Early rationality and magical thinking in preschoolers: Space and time

Early rationality and magical thinking in preschoolers: Space and time The problem in this study was to determine the process of acquisition of some fundamental notions (structures) of space and time in preschool children. A fundamental structure that underlies the idea of space is the opposition between the permeability and the impermeability of a physical body for another physical body. A fundamental structure on which the concept of time is based is the opposition between reversibility and irreversibility of complex processes. In two experiments, children aged 4, 5 and 6 years were placed in situations in which they were free to reveal their beliefs in the permeability of a solid body (a glass wall of a box) and in the reversibility of complex processes (turning back into a little boy or girl again). The results showed that at the beginning of the experiment almost all the children denied that permeability or reversibility could occur in real life. However, under the influence of a fairy tale and an adult's instruction, the majority of 4‐ and 5‐year ‐olds revealed their credulity towards such unusual properties of space and time both at the level of practical actions and at the level of verbal judgements. http://www.deepdyve.com/assets/images/DeepDyve-Logo-lg.png British Journal of Developmental Psychology Wiley

Early rationality and magical thinking in preschoolers: Space and time

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Publisher
Wiley
Copyright
Copyright © 1994 Wiley Subscription Services, Inc., A Wiley Company
ISSN
0261-510X
eISSN
2044-835X
DOI
10.1111/j.2044-835X.1994.tb00621.x
Publisher site
See Article on Publisher Site

Abstract

The problem in this study was to determine the process of acquisition of some fundamental notions (structures) of space and time in preschool children. A fundamental structure that underlies the idea of space is the opposition between the permeability and the impermeability of a physical body for another physical body. A fundamental structure on which the concept of time is based is the opposition between reversibility and irreversibility of complex processes. In two experiments, children aged 4, 5 and 6 years were placed in situations in which they were free to reveal their beliefs in the permeability of a solid body (a glass wall of a box) and in the reversibility of complex processes (turning back into a little boy or girl again). The results showed that at the beginning of the experiment almost all the children denied that permeability or reversibility could occur in real life. However, under the influence of a fairy tale and an adult's instruction, the majority of 4‐ and 5‐year ‐olds revealed their credulity towards such unusual properties of space and time both at the level of practical actions and at the level of verbal judgements.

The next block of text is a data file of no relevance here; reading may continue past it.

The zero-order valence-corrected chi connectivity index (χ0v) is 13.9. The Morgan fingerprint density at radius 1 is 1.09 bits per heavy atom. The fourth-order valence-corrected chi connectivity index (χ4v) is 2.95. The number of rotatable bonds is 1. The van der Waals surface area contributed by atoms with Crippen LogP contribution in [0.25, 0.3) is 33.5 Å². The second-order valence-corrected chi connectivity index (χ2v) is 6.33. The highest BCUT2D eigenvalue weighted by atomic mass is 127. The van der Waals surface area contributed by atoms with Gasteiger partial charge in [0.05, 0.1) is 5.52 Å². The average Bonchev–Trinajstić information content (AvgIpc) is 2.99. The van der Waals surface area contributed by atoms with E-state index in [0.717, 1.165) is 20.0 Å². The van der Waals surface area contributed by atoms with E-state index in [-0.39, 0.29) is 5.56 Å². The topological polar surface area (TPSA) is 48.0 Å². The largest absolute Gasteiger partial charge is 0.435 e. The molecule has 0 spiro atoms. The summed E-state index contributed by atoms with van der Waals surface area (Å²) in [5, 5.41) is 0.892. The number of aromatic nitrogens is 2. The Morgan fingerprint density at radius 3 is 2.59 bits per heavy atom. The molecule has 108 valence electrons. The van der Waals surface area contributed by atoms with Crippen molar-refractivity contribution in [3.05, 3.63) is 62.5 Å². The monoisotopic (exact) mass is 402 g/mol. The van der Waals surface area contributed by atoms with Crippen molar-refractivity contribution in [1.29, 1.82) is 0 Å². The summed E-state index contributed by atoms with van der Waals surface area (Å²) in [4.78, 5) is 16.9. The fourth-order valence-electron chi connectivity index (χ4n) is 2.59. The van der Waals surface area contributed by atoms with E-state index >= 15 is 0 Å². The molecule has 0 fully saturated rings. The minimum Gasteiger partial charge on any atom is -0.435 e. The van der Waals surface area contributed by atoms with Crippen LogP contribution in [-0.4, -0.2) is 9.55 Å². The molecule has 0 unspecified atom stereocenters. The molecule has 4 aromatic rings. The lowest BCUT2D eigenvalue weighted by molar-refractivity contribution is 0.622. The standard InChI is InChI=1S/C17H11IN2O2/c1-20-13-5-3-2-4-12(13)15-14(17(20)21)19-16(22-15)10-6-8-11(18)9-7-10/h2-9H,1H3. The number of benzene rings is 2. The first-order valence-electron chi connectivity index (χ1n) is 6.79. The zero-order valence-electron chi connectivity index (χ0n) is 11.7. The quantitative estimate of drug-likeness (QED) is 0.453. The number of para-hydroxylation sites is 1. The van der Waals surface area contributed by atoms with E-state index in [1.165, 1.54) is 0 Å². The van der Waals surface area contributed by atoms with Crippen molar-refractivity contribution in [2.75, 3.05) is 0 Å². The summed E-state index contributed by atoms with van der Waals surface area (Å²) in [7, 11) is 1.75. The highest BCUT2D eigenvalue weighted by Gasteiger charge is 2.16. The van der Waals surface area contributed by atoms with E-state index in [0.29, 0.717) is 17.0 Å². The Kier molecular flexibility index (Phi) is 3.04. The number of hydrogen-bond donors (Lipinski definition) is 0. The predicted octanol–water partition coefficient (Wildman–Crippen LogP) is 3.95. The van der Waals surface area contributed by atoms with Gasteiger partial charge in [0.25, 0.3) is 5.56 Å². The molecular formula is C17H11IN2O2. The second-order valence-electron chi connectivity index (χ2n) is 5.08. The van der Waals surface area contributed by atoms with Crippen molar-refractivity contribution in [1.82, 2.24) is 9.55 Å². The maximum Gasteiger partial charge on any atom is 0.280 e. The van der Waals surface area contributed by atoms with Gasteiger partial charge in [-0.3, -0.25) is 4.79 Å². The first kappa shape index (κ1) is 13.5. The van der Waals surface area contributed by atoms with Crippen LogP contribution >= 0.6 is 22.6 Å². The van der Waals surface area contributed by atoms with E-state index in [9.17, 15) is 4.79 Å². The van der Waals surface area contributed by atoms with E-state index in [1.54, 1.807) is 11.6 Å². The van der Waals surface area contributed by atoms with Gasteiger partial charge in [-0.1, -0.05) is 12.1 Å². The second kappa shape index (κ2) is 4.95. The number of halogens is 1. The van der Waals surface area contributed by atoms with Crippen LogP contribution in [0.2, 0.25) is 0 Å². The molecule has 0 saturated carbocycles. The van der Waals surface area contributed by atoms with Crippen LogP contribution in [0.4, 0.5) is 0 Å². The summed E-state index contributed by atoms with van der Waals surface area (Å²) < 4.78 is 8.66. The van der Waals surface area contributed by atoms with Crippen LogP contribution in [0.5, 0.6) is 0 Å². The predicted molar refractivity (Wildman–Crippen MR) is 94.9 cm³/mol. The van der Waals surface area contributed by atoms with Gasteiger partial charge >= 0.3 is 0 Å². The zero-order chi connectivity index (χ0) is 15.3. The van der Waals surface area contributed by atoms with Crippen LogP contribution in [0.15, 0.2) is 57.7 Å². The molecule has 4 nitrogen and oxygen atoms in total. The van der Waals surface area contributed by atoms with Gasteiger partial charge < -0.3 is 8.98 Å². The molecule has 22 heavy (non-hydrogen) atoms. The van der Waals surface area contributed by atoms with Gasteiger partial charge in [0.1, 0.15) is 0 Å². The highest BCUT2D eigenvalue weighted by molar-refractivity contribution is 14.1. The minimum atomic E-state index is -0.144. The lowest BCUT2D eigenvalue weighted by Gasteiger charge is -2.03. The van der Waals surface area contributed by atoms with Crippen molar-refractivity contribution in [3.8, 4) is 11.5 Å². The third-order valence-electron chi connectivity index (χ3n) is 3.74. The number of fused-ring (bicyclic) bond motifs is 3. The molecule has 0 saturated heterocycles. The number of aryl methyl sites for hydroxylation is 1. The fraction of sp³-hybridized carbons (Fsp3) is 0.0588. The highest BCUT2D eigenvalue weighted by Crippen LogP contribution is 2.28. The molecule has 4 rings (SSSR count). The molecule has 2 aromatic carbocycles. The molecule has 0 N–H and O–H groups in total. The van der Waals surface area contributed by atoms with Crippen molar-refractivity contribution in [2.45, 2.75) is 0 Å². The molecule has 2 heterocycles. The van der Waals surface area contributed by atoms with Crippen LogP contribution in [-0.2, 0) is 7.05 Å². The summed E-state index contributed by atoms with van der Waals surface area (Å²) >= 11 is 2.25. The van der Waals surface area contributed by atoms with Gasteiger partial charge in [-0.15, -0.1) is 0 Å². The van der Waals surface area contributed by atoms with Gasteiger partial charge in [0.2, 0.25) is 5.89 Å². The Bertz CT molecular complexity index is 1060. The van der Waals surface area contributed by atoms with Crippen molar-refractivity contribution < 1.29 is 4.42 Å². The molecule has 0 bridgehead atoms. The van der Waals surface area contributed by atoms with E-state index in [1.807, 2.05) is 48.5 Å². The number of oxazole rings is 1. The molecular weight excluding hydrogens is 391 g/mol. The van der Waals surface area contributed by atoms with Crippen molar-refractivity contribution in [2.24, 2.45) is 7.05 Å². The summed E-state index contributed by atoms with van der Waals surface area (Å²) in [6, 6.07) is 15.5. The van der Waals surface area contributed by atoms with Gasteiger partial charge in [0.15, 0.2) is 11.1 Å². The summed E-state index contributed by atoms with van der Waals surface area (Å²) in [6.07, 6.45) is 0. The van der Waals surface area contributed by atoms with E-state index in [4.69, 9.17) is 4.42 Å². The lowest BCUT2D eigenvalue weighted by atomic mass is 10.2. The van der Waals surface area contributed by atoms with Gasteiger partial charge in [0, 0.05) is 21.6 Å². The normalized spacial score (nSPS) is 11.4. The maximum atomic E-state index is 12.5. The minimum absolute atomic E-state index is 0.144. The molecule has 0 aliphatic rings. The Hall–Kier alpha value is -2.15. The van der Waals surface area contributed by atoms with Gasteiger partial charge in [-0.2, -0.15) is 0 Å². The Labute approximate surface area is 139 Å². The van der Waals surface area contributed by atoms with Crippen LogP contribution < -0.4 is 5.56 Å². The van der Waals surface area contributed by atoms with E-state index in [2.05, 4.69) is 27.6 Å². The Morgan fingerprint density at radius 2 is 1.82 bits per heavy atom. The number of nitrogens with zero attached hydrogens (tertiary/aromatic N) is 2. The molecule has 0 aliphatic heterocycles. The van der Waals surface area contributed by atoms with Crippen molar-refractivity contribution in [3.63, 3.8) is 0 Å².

Journal

British Journal of Developmental PsychologyWiley

Published: Mar 1, 1994

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